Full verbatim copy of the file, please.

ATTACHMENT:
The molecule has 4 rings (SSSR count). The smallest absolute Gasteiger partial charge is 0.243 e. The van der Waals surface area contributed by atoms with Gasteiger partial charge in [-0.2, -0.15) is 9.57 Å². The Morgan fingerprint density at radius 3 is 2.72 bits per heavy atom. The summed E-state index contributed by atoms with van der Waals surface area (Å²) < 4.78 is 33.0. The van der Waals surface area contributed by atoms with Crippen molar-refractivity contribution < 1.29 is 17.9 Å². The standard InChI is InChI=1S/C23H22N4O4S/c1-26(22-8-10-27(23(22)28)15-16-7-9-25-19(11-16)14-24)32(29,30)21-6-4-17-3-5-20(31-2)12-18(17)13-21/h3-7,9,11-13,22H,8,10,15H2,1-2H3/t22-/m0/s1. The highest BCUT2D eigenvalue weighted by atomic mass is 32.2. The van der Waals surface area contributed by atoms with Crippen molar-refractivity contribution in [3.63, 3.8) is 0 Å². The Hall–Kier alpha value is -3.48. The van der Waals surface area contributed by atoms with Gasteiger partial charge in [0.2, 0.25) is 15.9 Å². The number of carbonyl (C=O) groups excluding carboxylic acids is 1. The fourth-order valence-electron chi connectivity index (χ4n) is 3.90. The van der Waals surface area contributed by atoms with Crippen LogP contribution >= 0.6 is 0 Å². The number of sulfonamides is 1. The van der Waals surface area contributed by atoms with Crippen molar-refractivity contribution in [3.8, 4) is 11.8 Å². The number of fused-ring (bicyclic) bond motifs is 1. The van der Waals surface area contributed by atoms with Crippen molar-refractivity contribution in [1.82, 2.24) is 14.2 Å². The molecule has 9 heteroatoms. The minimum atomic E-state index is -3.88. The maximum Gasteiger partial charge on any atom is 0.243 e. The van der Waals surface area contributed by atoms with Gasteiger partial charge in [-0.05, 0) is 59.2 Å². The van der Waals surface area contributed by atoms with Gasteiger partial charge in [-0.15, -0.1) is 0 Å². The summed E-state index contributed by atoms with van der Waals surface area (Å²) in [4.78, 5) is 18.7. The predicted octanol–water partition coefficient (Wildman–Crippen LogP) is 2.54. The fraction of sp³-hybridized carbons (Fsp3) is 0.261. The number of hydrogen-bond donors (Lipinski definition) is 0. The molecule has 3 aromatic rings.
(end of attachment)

The molecule has 4 rings (SSSR count). The smallest absolute Gasteiger partial charge is 0.243 e. The van der Waals surface area contributed by atoms with Gasteiger partial charge in [-0.2, -0.15) is 9.57 Å². The Morgan fingerprint density at radius 3 is 2.72 bits per heavy atom. The summed E-state index contributed by atoms with van der Waals surface area (Å²) < 4.78 is 33.0. The van der Waals surface area contributed by atoms with Crippen molar-refractivity contribution < 1.29 is 17.9 Å². The standard InChI is InChI=1S/C23H22N4O4S/c1-26(22-8-10-27(23(22)28)15-16-7-9-25-19(11-16)14-24)32(29,30)21-6-4-17-3-5-20(31-2)12-18(17)13-21/h3-7,9,11-13,22H,8,10,15H2,1-2H3/t22-/m0/s1. The highest BCUT2D eigenvalue weighted by atomic mass is 32.2. The van der Waals surface area contributed by atoms with Crippen molar-refractivity contribution in [3.63, 3.8) is 0 Å². The Hall–Kier alpha value is -3.48. The van der Waals surface area contributed by atoms with Gasteiger partial charge in [0.2, 0.25) is 15.9 Å². The number of carbonyl (C=O) groups excluding carboxylic acids is 1. The fourth-order valence-electron chi connectivity index (χ4n) is 3.90. The van der Waals surface area contributed by atoms with Crippen LogP contribution >= 0.6 is 0 Å². The number of sulfonamides is 1. The van der Waals surface area contributed by atoms with Crippen molar-refractivity contribution in [3.8, 4) is 11.8 Å². The number of fused-ring (bicyclic) bond motifs is 1. The van der Waals surface area contributed by atoms with Crippen molar-refractivity contribution in [1.82, 2.24) is 14.2 Å². The molecule has 9 heteroatoms. The minimum atomic E-state index is -3.88. The maximum Gasteiger partial charge on any atom is 0.243 e. The van der Waals surface area contributed by atoms with Gasteiger partial charge in [-0.05, 0) is 59.2 Å². The van der Waals surface area contributed by atoms with Gasteiger partial charge in [-0.15, -0.1) is 0 Å². The summed E-state index contributed by atoms with van der Waals surface area (Å²) in [4.78, 5) is 18.7. The predicted octanol–water partition coefficient (Wildman–Crippen LogP) is 2.54. The fraction of sp³-hybridized carbons (Fsp3) is 0.261. The number of hydrogen-bond donors (Lipinski definition) is 0. The molecule has 3 aromatic rings.